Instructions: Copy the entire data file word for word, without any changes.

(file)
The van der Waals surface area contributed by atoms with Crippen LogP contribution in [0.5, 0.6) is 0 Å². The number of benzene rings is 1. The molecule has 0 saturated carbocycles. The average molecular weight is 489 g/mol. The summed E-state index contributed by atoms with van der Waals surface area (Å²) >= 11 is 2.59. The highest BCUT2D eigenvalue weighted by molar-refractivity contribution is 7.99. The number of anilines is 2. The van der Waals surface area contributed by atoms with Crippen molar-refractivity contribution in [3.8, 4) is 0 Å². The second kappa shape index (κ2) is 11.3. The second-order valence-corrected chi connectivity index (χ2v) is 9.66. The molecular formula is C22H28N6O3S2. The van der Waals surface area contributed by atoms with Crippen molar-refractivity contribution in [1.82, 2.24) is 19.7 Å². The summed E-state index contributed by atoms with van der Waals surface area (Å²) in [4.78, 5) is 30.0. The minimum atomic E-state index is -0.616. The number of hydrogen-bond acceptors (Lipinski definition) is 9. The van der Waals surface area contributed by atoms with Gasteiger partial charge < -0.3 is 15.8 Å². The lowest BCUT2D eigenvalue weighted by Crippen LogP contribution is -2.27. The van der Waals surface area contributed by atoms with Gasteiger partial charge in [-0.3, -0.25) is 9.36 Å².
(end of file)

The van der Waals surface area contributed by atoms with Crippen LogP contribution in [0.5, 0.6) is 0 Å². The number of benzene rings is 1. The molecule has 0 saturated carbocycles. The average molecular weight is 489 g/mol. The summed E-state index contributed by atoms with van der Waals surface area (Å²) >= 11 is 2.59. The highest BCUT2D eigenvalue weighted by molar-refractivity contribution is 7.99. The number of anilines is 2. The van der Waals surface area contributed by atoms with Crippen molar-refractivity contribution in [3.8, 4) is 0 Å². The second kappa shape index (κ2) is 11.3. The second-order valence-corrected chi connectivity index (χ2v) is 9.66. The molecular formula is C22H28N6O3S2. The van der Waals surface area contributed by atoms with Crippen molar-refractivity contribution in [1.82, 2.24) is 19.7 Å². The summed E-state index contributed by atoms with van der Waals surface area (Å²) in [4.78, 5) is 30.0. The minimum atomic E-state index is -0.616. The number of hydrogen-bond acceptors (Lipinski definition) is 9. The van der Waals surface area contributed by atoms with Gasteiger partial charge < -0.3 is 15.8 Å². The lowest BCUT2D eigenvalue weighted by Crippen LogP contribution is -2.27. The van der Waals surface area contributed by atoms with Gasteiger partial charge in [-0.3, -0.25) is 9.36 Å².